Electric cooperatives (co-ops) are consumer/member-owned, nonprofit electricity providers. Every member is awarded one vote and an equal ownership interest in the co-op, and is eligible to run for the board of directors. Co-ops are governed by an elected board of directors who hires a general manger or CEO to run daily operations. This same board regulates the co-op.
The Rural Electrification Administration was established in 1935 by FDR under the New Deal to help bring electricity to rural areas across the country, where 9 out of 10 rural homes were without electric power. A year later in 1936, U.S. Congress passed the Rural Electrification Act, which established federal loans for rural electric distribution infrastructure. Though this spurred little action from the investor-owned utilities that were serving bigger population centers, farmers and local leaders organized to establish rural electric cooperatives and apply for these loans to bring power to their communities. The first electric co-op in Wisconsin came into service in 1937 and many soon followed. Organized in 1936, the Wisconsin Electric Cooperative Association (WECA), became the country’s first statewide trade association for electric co-ops; it currently counts 25 member co-ops in Wisconsin. Here’s a short video about how the electric cooperative model was established in the U.S., and here’s a longer video about the electric coop history.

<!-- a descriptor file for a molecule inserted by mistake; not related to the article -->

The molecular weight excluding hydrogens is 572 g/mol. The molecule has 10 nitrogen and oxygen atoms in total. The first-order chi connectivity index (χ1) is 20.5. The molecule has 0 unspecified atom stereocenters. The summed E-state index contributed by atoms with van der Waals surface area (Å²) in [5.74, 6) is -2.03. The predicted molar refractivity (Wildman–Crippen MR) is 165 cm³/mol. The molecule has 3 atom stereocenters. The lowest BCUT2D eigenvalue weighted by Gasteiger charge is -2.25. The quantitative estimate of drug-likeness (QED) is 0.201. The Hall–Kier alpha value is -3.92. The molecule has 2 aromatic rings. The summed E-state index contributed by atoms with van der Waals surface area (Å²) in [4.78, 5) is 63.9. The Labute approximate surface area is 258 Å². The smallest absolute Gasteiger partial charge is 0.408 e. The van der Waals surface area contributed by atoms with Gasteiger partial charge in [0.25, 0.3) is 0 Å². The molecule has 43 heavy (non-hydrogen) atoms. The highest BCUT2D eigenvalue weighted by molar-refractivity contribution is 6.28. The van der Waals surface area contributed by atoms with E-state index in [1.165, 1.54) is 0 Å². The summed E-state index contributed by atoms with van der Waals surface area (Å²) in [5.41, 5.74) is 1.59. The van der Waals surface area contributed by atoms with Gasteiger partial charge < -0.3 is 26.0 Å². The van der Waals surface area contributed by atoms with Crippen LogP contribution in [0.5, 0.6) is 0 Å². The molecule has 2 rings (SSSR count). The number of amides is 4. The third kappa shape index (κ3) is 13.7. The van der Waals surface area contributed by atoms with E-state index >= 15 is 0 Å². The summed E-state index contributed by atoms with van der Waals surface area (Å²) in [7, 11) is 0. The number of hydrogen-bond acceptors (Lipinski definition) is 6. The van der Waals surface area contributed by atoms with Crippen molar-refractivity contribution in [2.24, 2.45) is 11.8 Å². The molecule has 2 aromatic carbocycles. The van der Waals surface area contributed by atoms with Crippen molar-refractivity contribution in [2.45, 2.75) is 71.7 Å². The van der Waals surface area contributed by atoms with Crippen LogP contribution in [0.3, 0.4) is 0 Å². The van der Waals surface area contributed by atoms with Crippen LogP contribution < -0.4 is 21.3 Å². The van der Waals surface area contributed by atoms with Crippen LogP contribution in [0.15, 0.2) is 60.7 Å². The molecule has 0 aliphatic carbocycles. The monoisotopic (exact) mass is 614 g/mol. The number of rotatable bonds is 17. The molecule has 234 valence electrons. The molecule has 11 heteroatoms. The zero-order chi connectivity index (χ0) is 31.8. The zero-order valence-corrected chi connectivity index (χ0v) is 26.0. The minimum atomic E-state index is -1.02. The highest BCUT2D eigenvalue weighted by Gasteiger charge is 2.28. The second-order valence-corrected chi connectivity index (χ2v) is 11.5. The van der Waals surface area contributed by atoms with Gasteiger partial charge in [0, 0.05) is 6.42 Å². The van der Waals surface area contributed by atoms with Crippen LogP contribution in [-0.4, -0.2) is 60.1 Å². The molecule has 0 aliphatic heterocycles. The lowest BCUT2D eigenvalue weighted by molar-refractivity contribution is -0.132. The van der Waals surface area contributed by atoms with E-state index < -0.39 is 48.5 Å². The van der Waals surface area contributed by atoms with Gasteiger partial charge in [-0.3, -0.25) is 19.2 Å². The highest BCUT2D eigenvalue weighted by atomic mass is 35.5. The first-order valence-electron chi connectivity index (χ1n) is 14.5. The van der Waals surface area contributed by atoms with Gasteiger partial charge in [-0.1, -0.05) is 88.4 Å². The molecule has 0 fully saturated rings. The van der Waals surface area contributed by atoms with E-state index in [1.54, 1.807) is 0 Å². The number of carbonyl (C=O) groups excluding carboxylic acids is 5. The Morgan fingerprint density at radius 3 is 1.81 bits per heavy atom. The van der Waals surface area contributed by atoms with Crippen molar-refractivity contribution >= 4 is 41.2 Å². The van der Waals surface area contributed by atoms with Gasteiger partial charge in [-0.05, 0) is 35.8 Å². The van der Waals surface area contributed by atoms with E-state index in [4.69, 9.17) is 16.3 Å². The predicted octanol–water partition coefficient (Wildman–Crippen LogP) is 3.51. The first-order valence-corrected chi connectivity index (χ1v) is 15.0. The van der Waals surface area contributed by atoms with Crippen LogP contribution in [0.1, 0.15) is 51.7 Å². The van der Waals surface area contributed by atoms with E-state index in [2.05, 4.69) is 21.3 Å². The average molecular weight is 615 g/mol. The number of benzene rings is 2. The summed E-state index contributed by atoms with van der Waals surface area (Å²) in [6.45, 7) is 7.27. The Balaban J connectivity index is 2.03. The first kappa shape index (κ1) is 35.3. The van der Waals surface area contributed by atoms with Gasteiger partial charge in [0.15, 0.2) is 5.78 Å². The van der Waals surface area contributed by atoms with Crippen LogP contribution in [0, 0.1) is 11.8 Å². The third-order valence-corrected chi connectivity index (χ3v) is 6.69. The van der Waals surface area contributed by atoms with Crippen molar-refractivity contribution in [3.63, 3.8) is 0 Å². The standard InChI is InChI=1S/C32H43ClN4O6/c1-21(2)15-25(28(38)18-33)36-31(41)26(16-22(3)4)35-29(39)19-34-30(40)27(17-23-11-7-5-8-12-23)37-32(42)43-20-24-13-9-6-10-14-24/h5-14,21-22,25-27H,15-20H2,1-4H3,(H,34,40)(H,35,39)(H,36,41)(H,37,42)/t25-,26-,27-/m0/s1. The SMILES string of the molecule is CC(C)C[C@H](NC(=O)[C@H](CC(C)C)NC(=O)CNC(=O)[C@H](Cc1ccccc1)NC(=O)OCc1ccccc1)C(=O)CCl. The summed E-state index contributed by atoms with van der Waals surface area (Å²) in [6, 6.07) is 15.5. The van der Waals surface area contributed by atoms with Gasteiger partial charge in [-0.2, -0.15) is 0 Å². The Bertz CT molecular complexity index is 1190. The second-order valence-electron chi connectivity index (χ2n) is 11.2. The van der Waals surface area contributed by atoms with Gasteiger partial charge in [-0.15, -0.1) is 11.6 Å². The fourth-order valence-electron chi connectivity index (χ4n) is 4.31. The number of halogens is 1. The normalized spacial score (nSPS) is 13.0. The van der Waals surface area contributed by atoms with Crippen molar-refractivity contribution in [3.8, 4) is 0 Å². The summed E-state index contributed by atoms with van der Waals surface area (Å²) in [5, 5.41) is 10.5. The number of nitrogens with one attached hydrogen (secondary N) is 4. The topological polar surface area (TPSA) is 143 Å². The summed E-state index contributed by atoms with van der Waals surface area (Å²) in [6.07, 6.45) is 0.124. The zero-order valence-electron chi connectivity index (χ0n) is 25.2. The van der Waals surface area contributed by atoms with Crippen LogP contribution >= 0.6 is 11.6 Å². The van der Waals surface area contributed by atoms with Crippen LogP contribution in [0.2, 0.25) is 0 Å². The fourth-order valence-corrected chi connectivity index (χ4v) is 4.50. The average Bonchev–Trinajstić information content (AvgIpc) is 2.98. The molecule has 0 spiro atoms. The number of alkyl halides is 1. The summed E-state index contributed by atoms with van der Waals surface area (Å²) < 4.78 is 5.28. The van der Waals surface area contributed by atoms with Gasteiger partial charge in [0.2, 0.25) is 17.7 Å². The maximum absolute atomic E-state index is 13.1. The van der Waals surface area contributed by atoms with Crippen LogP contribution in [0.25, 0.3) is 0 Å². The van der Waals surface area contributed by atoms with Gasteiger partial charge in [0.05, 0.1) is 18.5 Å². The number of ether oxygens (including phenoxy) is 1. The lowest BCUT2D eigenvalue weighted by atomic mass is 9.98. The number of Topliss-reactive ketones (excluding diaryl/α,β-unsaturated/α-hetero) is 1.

There are now 24 electric distribution cooperatives in Wisconsin, as well as a generation and transmission cooperative (Dairyland Power Cooperative), that provide power to dozens of electric distribution co-ops and munis in Wisconsin and some neighboring states. About 1 in 10 electric consumers in Wisconsin are members of co-ops. Some quick facts about co-ops:
- Co-ops provide 6% of retail electricity sales in Wisconsin.
- These private, nonprofit utilities are owned by members living within their service area, which is typically rural.
- Their nonprofit business model is to provide at-cost electricity rates to members.
- Co-ops are self-regulated by an elected board of directors.
How do co-ops compare to other utility models? Check out our Utilities at a Glance chart.